Voters also to decide SUSD fund override

This is how the Scottsdale Unified board and administration want to divvy up the District  Additional Assistance money. (SUSD)

Denny Brown has a good feeling about Scottsdale Unified School District’s request for a District Additional Assistance override request on the Nov. 8 General Election ballot, though he does hedge that feeling.

“I feel fairly optimistic but I do live in a bubble,” said Brown, co-chair of Yes to Children, the political action committee supporting the request. “I haven’t heard anything from the opposition.”

The only opposition he heard is that SUSD Governing Board candidates Amy Carney, Carine Werner and Andrea Keck.

Keck said there are three reasons she does not support the request, contending it is 70% more than the current District Additional Assistance override while enrollment is down 10% and noting a quarter of it goes to non-academic uses.

She wants a five-year plan put together to gauge what the district is going to need from taxpayers that also identifies alternative funding sources.

“It’s often a knee-jerk reaction: we need money, we’ll go to the taxpayers; we need money, we’ll go to the taxpayers; we need money, we’ll go to the taxpayers,” she said.

Candidates Mary Gaudio and Rob Vaules support the request.

Gaudio said it’s important to keep the schools running in good order with “everything from curriculum to furniture.” It’s also important to show teachers that the community supports the teachers’ mission, she said.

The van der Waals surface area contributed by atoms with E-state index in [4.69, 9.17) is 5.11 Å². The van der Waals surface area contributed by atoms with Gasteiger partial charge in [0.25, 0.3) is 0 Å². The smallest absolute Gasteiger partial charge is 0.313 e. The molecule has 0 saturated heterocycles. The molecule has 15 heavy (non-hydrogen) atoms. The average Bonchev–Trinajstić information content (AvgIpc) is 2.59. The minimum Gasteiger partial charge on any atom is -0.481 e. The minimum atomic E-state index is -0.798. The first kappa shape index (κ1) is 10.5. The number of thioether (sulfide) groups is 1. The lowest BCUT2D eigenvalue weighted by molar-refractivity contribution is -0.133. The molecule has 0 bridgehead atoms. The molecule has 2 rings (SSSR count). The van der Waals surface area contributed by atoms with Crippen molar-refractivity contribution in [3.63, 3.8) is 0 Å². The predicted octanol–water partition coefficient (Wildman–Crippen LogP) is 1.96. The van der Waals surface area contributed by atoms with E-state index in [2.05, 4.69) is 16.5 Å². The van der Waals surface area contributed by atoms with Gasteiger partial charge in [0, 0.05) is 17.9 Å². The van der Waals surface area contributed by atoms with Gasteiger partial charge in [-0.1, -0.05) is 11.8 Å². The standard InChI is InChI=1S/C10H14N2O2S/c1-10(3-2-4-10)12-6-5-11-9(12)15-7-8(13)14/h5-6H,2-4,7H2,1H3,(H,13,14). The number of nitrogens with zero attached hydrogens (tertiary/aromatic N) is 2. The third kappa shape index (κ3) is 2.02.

Vaules said, “Some of the most important things it takes to run any public school is not covered by our normal (Maintenance and Operations) budget. My primary point would be that technology – the laptops, the Chromebooks the smart boards, the projectors, software licensing, all those things students, teachers, and administrators need to learn and run a school are not covered by our budget.”

At the same time though, he also supports things like the arts in schools, which are also a beneficiary of district additional assistance override money, he said.

The DAA override request is for $14.5 million or 10% of the revenue control limit (whichever is lower) per year for seven years.

While the district’s capital budget covers major repairs and infrastructure improvements, the DAA money pays for things like laptops and software, curriculum materials, equipment for athletics, performing arts and safety, classroom furniture and playground and shade structures.

The lion’s share of the money, 56%, will go toward technology. Curriculum materials come in a distant second at 17%.

The request comes to a bill of $112.17 annually on a $497,840 home – the median value of a house within the district.

The district’s current DAA override is for $8.5 million or 10% of the revenue control limit.

It was passed in 2016 and doesn’t end until June 2024 but the Governing Board wanted to get a new funding source in place before the current one runs out. Moreover, going for the override now gives the district a second run at it next year in case the measure fails this year.

Yes to Children has raised $59,815 for the campaign, all but $3,158 of which was raised in the third quarter. No activity was reported in the pre-general election report, which was due Oct. 29.

The majority of the donations came from the real estate and development sectors.

The biggest contribution was $25,000 from the Scottsdale Area Association of Realtors. Another $10,000 came from St. Louis-based McCarthy Holdings and $9,500 came from Phoenix-based Core Construction.

St. Louis-based McCarthy Holdings gave $5,000. The United Scottsdale Firefighters gave $2,000.

Giving in the $1,500 category were Phoenix-based Universal Piping, Phoenix-based Sun Valley Masonry and Gilbert-based Cactus Pipeline Contractors.

PAC Co-Chair Melinda Gulick gave $1,000 to the cause and Scottsdale-based financial adviser George Jackson gave $500. Also giving at the $500 were Mesa-based Sun Country Floors and the Desert Canyon Elementary School PTO.

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